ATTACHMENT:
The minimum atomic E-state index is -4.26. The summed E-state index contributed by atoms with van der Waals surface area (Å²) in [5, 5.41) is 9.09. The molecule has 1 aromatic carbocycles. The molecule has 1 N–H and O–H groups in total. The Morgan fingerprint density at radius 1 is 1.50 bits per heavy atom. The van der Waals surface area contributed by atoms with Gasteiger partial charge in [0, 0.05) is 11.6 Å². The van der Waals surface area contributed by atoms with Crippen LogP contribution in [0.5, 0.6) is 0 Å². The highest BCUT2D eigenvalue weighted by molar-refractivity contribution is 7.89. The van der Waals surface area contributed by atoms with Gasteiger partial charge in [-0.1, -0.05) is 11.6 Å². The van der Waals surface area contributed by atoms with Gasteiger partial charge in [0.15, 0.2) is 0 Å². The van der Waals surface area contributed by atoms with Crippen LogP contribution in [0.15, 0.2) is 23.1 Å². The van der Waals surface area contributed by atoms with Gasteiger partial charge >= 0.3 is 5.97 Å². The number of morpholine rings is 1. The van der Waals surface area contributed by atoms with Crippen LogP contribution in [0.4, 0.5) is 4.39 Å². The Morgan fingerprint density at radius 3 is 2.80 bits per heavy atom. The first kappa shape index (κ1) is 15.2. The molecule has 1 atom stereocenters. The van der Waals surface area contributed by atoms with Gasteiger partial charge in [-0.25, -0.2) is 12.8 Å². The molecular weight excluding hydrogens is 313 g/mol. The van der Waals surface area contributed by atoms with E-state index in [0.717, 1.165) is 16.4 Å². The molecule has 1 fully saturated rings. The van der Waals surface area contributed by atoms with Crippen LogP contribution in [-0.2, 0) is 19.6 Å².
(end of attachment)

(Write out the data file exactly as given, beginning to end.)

The minimum atomic E-state index is -4.26. The summed E-state index contributed by atoms with van der Waals surface area (Å²) in [5, 5.41) is 9.09. The molecule has 1 aromatic carbocycles. The molecule has 1 N–H and O–H groups in total. The Morgan fingerprint density at radius 1 is 1.50 bits per heavy atom. The van der Waals surface area contributed by atoms with Gasteiger partial charge in [0, 0.05) is 11.6 Å². The van der Waals surface area contributed by atoms with Crippen LogP contribution in [0.5, 0.6) is 0 Å². The highest BCUT2D eigenvalue weighted by molar-refractivity contribution is 7.89. The van der Waals surface area contributed by atoms with Gasteiger partial charge in [-0.1, -0.05) is 11.6 Å². The van der Waals surface area contributed by atoms with Gasteiger partial charge in [0.15, 0.2) is 0 Å². The van der Waals surface area contributed by atoms with Crippen LogP contribution in [0.15, 0.2) is 23.1 Å². The van der Waals surface area contributed by atoms with Gasteiger partial charge >= 0.3 is 5.97 Å². The number of morpholine rings is 1. The van der Waals surface area contributed by atoms with Crippen LogP contribution in [0.4, 0.5) is 4.39 Å². The Morgan fingerprint density at radius 3 is 2.80 bits per heavy atom. The first kappa shape index (κ1) is 15.2. The molecule has 1 atom stereocenters. The van der Waals surface area contributed by atoms with Gasteiger partial charge in [-0.25, -0.2) is 12.8 Å². The molecular weight excluding hydrogens is 313 g/mol. The van der Waals surface area contributed by atoms with E-state index in [0.717, 1.165) is 16.4 Å². The molecule has 1 fully saturated rings. The van der Waals surface area contributed by atoms with Crippen LogP contribution in [-0.2, 0) is 19.6 Å².